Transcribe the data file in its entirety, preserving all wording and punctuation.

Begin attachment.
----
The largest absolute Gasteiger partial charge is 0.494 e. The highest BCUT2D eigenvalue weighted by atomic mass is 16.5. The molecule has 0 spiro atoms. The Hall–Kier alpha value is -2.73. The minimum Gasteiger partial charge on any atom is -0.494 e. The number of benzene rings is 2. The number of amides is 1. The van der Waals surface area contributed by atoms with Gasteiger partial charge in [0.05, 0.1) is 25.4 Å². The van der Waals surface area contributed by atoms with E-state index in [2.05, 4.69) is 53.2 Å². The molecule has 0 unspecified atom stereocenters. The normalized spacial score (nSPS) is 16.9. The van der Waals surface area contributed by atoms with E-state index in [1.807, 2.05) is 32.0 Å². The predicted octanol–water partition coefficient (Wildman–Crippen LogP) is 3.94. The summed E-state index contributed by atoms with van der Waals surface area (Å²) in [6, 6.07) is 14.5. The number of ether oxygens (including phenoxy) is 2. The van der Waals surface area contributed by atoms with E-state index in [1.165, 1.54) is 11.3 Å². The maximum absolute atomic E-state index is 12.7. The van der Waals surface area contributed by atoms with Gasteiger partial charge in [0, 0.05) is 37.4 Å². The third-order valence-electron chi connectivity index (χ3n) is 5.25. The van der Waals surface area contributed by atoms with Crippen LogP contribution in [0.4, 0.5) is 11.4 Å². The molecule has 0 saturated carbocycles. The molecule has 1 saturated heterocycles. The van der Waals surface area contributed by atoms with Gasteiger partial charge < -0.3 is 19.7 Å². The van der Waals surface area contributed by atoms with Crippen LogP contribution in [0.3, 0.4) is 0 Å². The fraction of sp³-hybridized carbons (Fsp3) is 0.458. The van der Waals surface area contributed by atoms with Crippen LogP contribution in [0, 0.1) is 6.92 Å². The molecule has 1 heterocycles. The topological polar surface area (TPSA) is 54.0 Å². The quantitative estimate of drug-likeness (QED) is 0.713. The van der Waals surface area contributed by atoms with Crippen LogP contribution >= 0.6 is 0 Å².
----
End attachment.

The largest absolute Gasteiger partial charge is 0.494 e. The highest BCUT2D eigenvalue weighted by atomic mass is 16.5. The molecule has 0 spiro atoms. The Hall–Kier alpha value is -2.73. The minimum Gasteiger partial charge on any atom is -0.494 e. The number of benzene rings is 2. The number of amides is 1. The van der Waals surface area contributed by atoms with Gasteiger partial charge in [0.05, 0.1) is 25.4 Å². The van der Waals surface area contributed by atoms with E-state index in [2.05, 4.69) is 53.2 Å². The molecule has 0 unspecified atom stereocenters. The normalized spacial score (nSPS) is 16.9. The van der Waals surface area contributed by atoms with E-state index in [1.807, 2.05) is 32.0 Å². The predicted octanol–water partition coefficient (Wildman–Crippen LogP) is 3.94. The summed E-state index contributed by atoms with van der Waals surface area (Å²) in [6, 6.07) is 14.5. The number of ether oxygens (including phenoxy) is 2. The van der Waals surface area contributed by atoms with E-state index in [1.165, 1.54) is 11.3 Å². The maximum absolute atomic E-state index is 12.7. The van der Waals surface area contributed by atoms with Gasteiger partial charge in [0, 0.05) is 37.4 Å². The third-order valence-electron chi connectivity index (χ3n) is 5.25. The van der Waals surface area contributed by atoms with Crippen LogP contribution in [0.4, 0.5) is 11.4 Å². The molecule has 0 saturated carbocycles. The molecule has 1 saturated heterocycles. The van der Waals surface area contributed by atoms with Gasteiger partial charge < -0.3 is 19.7 Å². The van der Waals surface area contributed by atoms with Crippen LogP contribution in [0.3, 0.4) is 0 Å². The fraction of sp³-hybridized carbons (Fsp3) is 0.458. The van der Waals surface area contributed by atoms with Crippen LogP contribution in [0, 0.1) is 6.92 Å². The molecule has 1 heterocycles. The topological polar surface area (TPSA) is 54.0 Å². The quantitative estimate of drug-likeness (QED) is 0.713. The van der Waals surface area contributed by atoms with Crippen LogP contribution >= 0.6 is 0 Å².